The Invitation, not to be confused with the very good 2015 film of the same name, is a new take on the old tropes of the Dracula story.
Several years ago, in the era of True Blood, I couldn’t get enough of vampires…and believe me, they were everywhere—books, movies, television. But like all things presented to us in excess, I grew weary of fanged frights.
But along comes a new film that upon seeing the trailer catches my eye with all its gothic glory. And so I had to take a look.
Critically panned, The Invitation doesn’t offer anything particularly new to the sub-genre, with uninspiring dialogue and our lead character making one bad decision after another…but I’ve managed to find ten things that make the film salvageable. Here goes:
1) “New Carfax Abbey”
More on the use of names from Stoker’s Dracula later. But let’s be serious, can we just talk about this location because it is…simply put…amazing.
Nadasdy Mansion in Nadasdladany, Hungary is not only an astoundingly beautiful estate, but has ties to Elizabeth Bathory (which if you are unfamiliar with that name I suggest a google that will lead you down a bloody rabbit hole). The fact that this movie was filmed in Hungary lends quite a bit of realism to a new take on an age-old story based in the quiet creepiness of Eastern Europe.
2) The score.
Dara Taylor is a composer I knew nothing about and didn’t learn a whole lot after googling. But her intriguing score is part of what drew me to the film in the first place. Much of the music is in a minor key, as one would expect, and there are many unsettling cues—perfect for a dark and foreboding tale. Eerie female vocals and ominous synthesized themes really do elevate from being ordinary.
3) Nathalie Emmanuel, as our protagonist Evie, is someone else I was unfamiliar with, and at first glance I thought I was looking at Meghan Markle. Besides being beautiful, she was actually quite believable as a poor catering waitress trying to make it in NYC. Though as previously mentioned, she makes exceedingly bad choices, she is an ass-kicker at heart.
4) While we are discussing casting choices, I do have to say Thomas Doherty as a Walter “Lord of the manor” De Ville, does reek modern vampire deliciousness. He very much feels like the lead in a new CW supernatural show, with tangible finesse and suitable charisma. Any woman thrown in a gorgeous gothic mansion owned by this guy would be sure to throw all logic aside with one wink of those mesmerizing blue eyes.
5) The homages to the original Dracula legend, particularly with names, seem obvious but are still fun. Carfax Abbey, Lucy, and Mina and Jonathan Harker are all mentioned here, and the “three brides” is a direct reference to Dracula having three devoted brides. We learn right away that the mansion is named New Carfax Abbey, so it’s not really a secret where the story is going.
6) The house.
As previously mentioned, the mansion is a stunning estate just from the outside alone. But the inside is just gorgeous, with dark wood everywhere—and with all the rooms one can imagine a house of this size would have, including a library which is unfortunately only shown in darkness or by candlelight. There are statues and grandiose art all over, including dragons (as in “son of the dragon” aka Dracula). Antiques abound, and the grounds are as beautiful as the inside. Definite eye candy.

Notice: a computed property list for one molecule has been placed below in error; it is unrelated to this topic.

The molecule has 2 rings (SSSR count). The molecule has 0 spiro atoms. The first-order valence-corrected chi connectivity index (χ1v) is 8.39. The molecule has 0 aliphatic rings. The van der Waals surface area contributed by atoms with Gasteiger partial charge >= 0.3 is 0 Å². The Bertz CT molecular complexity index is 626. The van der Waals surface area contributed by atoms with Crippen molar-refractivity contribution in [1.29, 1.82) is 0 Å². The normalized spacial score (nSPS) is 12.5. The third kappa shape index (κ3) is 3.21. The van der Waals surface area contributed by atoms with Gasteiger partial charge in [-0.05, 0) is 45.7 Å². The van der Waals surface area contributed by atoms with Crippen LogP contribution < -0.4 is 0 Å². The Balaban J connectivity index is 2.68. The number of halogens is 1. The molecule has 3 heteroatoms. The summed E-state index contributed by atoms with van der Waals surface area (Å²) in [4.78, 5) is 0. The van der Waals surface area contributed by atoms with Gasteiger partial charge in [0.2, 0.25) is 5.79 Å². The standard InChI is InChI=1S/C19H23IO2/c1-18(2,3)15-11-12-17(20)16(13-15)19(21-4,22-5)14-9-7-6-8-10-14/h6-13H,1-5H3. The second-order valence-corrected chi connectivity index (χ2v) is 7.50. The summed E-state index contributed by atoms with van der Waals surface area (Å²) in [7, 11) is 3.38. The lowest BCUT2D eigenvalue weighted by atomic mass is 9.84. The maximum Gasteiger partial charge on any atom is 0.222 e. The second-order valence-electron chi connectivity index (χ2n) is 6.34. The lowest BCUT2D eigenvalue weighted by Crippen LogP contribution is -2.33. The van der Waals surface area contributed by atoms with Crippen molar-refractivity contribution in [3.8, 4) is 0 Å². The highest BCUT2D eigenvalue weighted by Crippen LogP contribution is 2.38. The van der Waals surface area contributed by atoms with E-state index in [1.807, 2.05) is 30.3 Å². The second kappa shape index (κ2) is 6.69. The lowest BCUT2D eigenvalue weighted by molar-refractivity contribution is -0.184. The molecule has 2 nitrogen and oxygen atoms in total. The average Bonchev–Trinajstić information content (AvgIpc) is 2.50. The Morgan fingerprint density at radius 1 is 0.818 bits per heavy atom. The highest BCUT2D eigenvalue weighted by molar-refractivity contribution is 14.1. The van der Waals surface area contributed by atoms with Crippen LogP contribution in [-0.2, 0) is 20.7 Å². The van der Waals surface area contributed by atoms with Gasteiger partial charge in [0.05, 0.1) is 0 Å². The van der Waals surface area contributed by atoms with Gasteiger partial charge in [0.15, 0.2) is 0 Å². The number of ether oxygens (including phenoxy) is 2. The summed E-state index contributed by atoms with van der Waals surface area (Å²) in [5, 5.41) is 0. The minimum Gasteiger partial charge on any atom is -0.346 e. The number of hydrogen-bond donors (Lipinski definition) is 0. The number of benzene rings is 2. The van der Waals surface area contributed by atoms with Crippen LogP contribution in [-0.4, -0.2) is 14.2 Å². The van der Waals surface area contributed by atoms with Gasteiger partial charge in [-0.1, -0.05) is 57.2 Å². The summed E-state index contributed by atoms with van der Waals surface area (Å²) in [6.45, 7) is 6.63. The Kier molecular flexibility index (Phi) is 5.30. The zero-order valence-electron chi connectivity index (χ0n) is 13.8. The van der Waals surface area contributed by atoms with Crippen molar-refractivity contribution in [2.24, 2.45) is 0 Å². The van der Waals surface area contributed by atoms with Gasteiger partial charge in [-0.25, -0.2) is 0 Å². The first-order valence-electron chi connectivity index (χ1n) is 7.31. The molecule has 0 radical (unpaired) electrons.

7) Set design.
What the designers did with the house needs its own mention, as it drips with class and wealth. Ornate architecture is shown off in mirrors and doorways and rooms filled with period furniture and tapestries, rugs and draperies, all very lush and inviting. Even the attention to detail of how a room is lit was so impressive. So that things lurking in the corner would be seen only if they are meant to be seen.
Shout out to the amazing costumes as well.
8) The romance.
Okay here’s where I might lose your interest but wait… while I am a huge fan of scary vampires like the ones from Salem’s Lot and 30 Days of Night, I do believe the vampire lends its history to a romantic side as well, with all the various legends of vampires taking human form and coercing a beautiful young lady to succumb to their every whim. And despite Evie being utterly foolish for not seeing the boatload of clues alluding to the secrets that are so very obvious to the rest of us, it always hits a girl right in the heart to see someone being swept off their feet in a whirlwind romance. If only he wasn’t out for blood. Literally.
9) The rehearsal dinner.
In which all is explained and all is certainly revealed. Amongst a feast of epic proportions in which guests are wearing masks and there is enough food to feed the whole of the armed services. A smorgasbord of food and truths.
10) The bloodletting.
This is, after all, a vampire film. We wait quite a bit for any real bloody gore, and it probably does seem tame up until nearly the end when there is finally THAT SCENE in which we are treated to a visual explanation of just what’s going on. And the blood continues from there.